NGOs reported that Africans living in the country experienced verbal harassment or were subject to violence in public. For example, in January a man pushed a woman of African descent from a subway platform onto the tracks after uttering racial insults. In some cases citizens stigmatized black Africans for perceived involvement in the drug trade or other illegal activities.

The government continued training programs to combat racism and educate the police in cultural sensitivity. The Interior Ministry renewed an agreement with a Jewish group to teach police officers cultural sensitivity, religious tolerance, and the acceptance of minorities.

Poor German-language skills were a major factor preventing minorities from entering the workforce. The Labor Ministry continued efforts to improve the situation by providing German-language instruction and skilled-labor training to young persons with immigrant backgrounds. Compulsory preschool programs, including some one- and two-year pilot programs, sought to remedy language deficiencies for nonnative German speakers. NGOs criticized the lack of a national action plan on racism and dismissed the national action plan on integration as too weak to fight discrimination effectively.

Societal Abuses, Discrimination, and Acts of Violence Based on Sexual Orientation and Gender Identity

Antidiscrimination laws also apply to lesbian, gay, bisexual, and transgender (LGBT) persons. There was some societal prejudice against LGBT persons; however, there were no reports of violence or discrimination based on sexual orientation or gender identity. LGBT organizations generally operated freely. Civil society groups criticized the lack of a mechanism to prevent service providers from discriminating against LGBT individuals. The largest national political party, the Social Democrats, announced that it would join the Green Party in endorsing a law to legalize gay marriage. In August diplomat Johann Spitzer became the country’s first openly gay ambassador.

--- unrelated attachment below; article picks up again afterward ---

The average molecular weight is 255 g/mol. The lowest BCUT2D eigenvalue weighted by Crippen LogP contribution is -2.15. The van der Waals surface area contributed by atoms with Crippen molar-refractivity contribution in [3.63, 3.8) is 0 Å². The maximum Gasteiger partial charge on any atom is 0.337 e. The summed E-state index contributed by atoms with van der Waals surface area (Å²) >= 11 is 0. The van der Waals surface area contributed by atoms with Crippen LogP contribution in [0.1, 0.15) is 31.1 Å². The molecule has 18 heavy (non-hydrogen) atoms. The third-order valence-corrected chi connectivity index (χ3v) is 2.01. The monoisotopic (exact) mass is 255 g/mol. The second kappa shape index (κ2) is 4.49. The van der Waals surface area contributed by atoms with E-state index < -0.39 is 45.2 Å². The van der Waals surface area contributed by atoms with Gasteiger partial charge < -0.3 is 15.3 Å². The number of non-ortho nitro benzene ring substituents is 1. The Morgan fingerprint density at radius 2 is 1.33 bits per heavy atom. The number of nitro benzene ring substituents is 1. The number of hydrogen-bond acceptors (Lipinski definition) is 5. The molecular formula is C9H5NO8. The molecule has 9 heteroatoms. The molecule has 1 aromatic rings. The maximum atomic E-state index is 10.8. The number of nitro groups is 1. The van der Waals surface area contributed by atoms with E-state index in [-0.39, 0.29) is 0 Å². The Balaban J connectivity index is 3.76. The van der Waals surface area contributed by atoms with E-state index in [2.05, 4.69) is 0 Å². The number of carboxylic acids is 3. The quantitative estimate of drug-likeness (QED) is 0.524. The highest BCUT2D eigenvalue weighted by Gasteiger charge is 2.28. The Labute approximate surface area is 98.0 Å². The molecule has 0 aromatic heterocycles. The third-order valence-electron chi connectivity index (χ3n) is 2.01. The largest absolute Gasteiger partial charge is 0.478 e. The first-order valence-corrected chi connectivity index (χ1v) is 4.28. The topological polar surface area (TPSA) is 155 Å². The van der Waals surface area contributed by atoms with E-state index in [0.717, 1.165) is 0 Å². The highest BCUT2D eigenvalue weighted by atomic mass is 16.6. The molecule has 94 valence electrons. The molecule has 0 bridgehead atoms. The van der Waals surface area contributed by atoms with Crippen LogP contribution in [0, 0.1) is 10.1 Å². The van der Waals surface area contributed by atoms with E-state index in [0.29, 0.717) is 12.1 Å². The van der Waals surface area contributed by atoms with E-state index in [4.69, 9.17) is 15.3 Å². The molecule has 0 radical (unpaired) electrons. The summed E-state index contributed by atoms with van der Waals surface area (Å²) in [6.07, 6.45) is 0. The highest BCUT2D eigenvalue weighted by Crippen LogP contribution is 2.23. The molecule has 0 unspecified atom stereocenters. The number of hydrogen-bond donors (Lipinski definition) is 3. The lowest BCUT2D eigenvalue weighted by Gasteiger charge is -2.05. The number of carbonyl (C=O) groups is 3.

The Constitutional Court ruled that the local governments are required to provide the same ceremony, which includes use of vows and witnesses, in a civil ceremony for same-sex couples as in a wedding ceremony. In February the ECHR ruled that the government could not discriminate against LGBT persons applying to adopt a partner’s biological child. The law changed to reflect the court’s decision in August.

According to an EU Fundamental Rights Agency (FRA) study, the situation of LGBT rights was “mediocre.” Problems included the prohibition on adoption of children by gay couples and the inaccessibility of artificial insemination for women in lesbian partnerships. The study found that 20 percent of openly homosexual employed persons reported labor discrimination based on their sexual orientation and that 89 percent of openly LGBT persons under the age of 18 claimed to have been bullied in school or in apprenticeships because of their sexual orientation. According to the FRA study, the situation was different in Vienna, which was “at the vanguard” of LGBT rights.

Other Societal Violence or Discrimination

There were no reports of societal violence or discrimination against persons with HIV/AIDS.

Section 7. Worker RightsShare

a. Freedom of Association and the Right to Collective Bargaining

The law provides the right of workers to form and join independent unions, conduct legal strikes, and bargain collectively. It prohibits antiunion discrimination or retaliation against strikers, and provides for the reinstatement of workers fired for union activity. It allows unions to conduct their activities without interference. The Austrian Trade Union Federation was the exclusive entity representing workers in collective bargaining. Unions were technically independent of government and political parties, although some sectors had unions closely associated with parties.

There were few reports of antiunion discrimination or other forms of employer interference in union functions. The government recognized the right to strike. Authorities enforced laws providing for collective bargaining and protecting unions from interference and workers from retaliation for union activities. There were no reports of antiunion discrimination or employer use of short-term contracts to avoid hiring workers with union rights. There were no reported threats against, or targeting of, union leaders.

b. Prohibition of Forced or Compulsory Labor